Most acute-care hospitals that participate in Medicare will receive a 0.5-percent increase in their base payment rate in fiscal 1999, though some 360 acute-care hospitals will see a 0.8-percent increase. Most of the latter group are hospitals that lost money on Medicare patients during the last three years, and as per the Balanced Budget Act, this largely inner-city group will receive larger increases.
For most hospitals, Medicare has been very, very good. According to the Medicare Payment Advisory Commission, profit margins for hospitals this fiscal year were almost 16 percent — the highest since Medicare instituted its prospective-payment system almost 15 years ago.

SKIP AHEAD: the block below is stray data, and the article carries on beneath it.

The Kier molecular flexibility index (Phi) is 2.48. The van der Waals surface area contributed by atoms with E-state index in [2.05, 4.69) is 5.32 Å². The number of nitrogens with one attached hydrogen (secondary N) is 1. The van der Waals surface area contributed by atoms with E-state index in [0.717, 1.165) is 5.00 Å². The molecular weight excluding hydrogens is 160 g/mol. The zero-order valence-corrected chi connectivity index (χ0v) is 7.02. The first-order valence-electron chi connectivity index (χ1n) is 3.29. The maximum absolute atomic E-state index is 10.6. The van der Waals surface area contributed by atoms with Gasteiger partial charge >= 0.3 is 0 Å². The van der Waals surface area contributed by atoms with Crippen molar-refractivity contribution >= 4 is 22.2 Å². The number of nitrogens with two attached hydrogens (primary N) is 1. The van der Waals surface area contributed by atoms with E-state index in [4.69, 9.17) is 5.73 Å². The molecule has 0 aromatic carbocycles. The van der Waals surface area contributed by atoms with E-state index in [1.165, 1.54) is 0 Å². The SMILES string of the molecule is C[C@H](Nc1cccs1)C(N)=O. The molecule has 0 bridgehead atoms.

The Department of Health and Human Services estimated the fiscal 1999 inflation rate, also known as the hospital "market basket," to be 2.4 percent for goods and services purchased by prospective payment system hospitals, sole community hospitals and Medicare-dependent rural hospitals. The Balanced Budget Act held Medicare increases in fiscal '99 to 1.9 percent below market basket. For hospitals excluded from the prospective-payment system, Medicare increases will be between zero and 2.4 percent.